Things to Look for in a Dog Collar for Pulling
When you’re looking for the best collar for pulling dogs there are a few things you should keep in mind to help you make the best choice:
The correct fit is crucial for your dog’s safety and comfort, as well as to give you the right amount of control. Look at the size description and measure your dog carefully to ensure you choose the right size. Most collars will be adjustable to allow you to get the exact right fit for your pup.
In general, the collar should be tight enough that your dog can not wiggle out of it. You should always be able to fit 2 fingers between the dog’s collar and their neck, to ensure it’s not too tight.
High-quality materials ensure your dog is getting the best collar possible. A high-quality collar is more likely to be sturdy, durable, and wear well. It’s also likely to be more comfortable for your dog.
Comfortable for Your Dog
As well as high-quality materials and choosing the right size, other aspects can make a collar more comfortable for your dog. Padded materials prevent rubbing and are gentle on sensitive skin. Wider collars may be more suitable for those with thin or delicate necks to reduce the pressure around the neck.
Headcollars can help to reduce pressure on your dog’s neck, lessening choking if your dog pulls which can be useful and increase comfort. Take your time to figure out what’s best for you and your dog.
Control for You
When your dog pulls, the more control a collar can give you the better. Look for collars that apply gentle pressure or allow you to direct your dog’s attention. These features give you more control and allow for gentle correction during training.
It’s important the collar as a clasp or buckle to allow you to remove it from your dog quickly in case of emergency. This also makes getting the collar on and off easier in general.
Why Dogs Pull On Their Lead
In essence, dogs pull on their lead because they believe that’s how they can move forward or get to where they want to go. This is typically due to lack of training, as it’s our job to teach our dogs how to walk correctly on the lead. Some breeds are more predisposed to pulling, perhaps because of genetics, due to the work the breed was bred to do, or simply because they’re more high-energy.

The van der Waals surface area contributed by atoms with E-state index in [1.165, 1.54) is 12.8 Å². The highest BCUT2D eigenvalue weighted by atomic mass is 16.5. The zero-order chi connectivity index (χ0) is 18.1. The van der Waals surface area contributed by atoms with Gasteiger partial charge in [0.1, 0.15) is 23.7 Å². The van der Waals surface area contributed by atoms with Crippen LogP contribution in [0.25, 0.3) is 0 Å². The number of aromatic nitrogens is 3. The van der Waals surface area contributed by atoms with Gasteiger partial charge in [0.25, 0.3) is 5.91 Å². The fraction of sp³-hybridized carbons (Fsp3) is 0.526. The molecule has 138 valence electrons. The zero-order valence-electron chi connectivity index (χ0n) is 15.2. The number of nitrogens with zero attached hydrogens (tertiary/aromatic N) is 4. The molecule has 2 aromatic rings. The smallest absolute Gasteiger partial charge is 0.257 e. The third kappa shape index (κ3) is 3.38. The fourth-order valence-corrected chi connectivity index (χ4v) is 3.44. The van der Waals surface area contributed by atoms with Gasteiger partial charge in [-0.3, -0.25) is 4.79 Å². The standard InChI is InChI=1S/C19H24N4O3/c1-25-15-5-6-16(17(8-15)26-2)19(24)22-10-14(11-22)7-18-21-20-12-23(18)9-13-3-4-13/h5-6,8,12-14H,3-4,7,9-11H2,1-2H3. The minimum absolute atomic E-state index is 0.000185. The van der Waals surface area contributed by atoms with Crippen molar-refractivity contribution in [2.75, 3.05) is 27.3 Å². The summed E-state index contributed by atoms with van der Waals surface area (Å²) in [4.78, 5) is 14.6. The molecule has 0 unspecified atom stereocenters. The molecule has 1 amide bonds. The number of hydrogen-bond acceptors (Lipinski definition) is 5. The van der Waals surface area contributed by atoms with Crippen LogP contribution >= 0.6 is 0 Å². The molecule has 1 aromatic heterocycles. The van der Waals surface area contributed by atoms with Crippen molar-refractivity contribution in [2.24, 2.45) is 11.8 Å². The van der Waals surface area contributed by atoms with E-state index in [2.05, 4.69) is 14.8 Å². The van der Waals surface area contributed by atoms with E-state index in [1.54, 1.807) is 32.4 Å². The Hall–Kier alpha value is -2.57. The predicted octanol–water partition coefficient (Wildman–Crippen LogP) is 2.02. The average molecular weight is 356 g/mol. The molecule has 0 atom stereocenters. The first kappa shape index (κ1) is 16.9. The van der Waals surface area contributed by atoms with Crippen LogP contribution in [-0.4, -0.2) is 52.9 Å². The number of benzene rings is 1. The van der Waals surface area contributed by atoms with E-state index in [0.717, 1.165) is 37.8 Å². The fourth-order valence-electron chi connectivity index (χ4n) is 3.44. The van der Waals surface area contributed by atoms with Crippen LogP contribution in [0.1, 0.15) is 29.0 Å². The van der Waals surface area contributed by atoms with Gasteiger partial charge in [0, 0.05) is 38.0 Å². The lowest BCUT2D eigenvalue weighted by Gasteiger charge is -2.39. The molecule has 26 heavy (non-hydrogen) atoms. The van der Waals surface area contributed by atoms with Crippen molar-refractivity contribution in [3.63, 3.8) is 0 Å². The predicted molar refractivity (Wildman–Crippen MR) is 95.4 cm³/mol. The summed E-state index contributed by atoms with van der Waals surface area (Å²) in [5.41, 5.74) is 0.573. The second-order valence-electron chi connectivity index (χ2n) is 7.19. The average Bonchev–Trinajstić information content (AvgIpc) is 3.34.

Quite often this behavior is inadvertently rewarded if your dog pulls and then gets to keep walking. This is enforced further if your dog is able to pull and get to their favorite place (such as the dog park), gets to meet other dogs, or even gets treats during a walk. You’re essentially ‘teaching’ your dog that pulling gets them what they want.
Other Ways to Stop Your Dog Pulling
As well as collars, there are a variety of no-pull harnesses available to help you stop your dog pulling on walks. Some produce gentle pressure over the dog’s body when they pull forward, while others allow you to attach the lead to the side or front of the dog to redirect them when they pull.
You can also use a lead with attachments at both ends, allowing you to attach the lead on your dog’s harness as well as a collar. I use this method with my springer spaniel with a gentle leader and a side harness. I find it gives me greater control, while also ensuring the pressure isn’t just on her neck and nose if she does pull.
While the right equipment can help you to stop your dog pulling on the lead, it must be paired with training to get long-lasting results. There are lots of great guides and videos online to help you with leash training, like this 1 from the Dog’s Trust and this guide from Blue Cross.
In essence, training your dog not to pull involves teaching them that they don’t move forward when they’re pulling and that they only move forward when the lead is loose. It’s important to reinforce good behavior with treats and praise. If you need help, training classes or 1 to 1 training with a professional can give you the tools you need to get things back on track.
Collar Safety Advice
Always make sure your dog’s collar fits correctly so that it’s comfortable and safe. It’s crucial you don’t leave your dog’s collar on when they’re in a crate or pen, or during play, as this can be dangerous if their collar gets caught on anything. Ideally, a collar should have a quick release buckle or button to help you remove the collar from your dog’s neck in case of an emergency.
Never pull back quickly on the lead when your dog is wearing a collar, as this can damage their neck. Try to keep any corrections gentle and more verbal than physical, as this is safer and produces better results during training.
Choke chains and prong collars are not recommended, as they can be very harmful both physically and psychologically for your dog. If you are going to use these items, it’s essential you do so under the guidance of an experienced trainer.
Dog Collar for Pulling FAQ
Should dogs wear collars 24/7?
No, it’s not advisable for your dog to wear a collar 24/7 as it can be uncomfortable, and cause rubbing against their fur and skin when worn constantly. It can also be a hazard during playing or when in a crate or pen.
Do collars hurt a dog’s neck?
No, when sized and used correctly a collar won’t hurt your dog’s neck.
Is it ok to pull a dog by their collar?
You should never pull your dog by their collar as this can hurt their neck. Instead, you should use gentle pressure and verbal direction.
With the right collar combined with training, you can stop your dog pulling and both enjoy relaxing adventures together!
Dogs Trust, (2021), “Walking nicely on the lead: How to stop your dog pulling on the lead”.
Blue Cross, (2019), “How to stop your dog pulling on the lead”.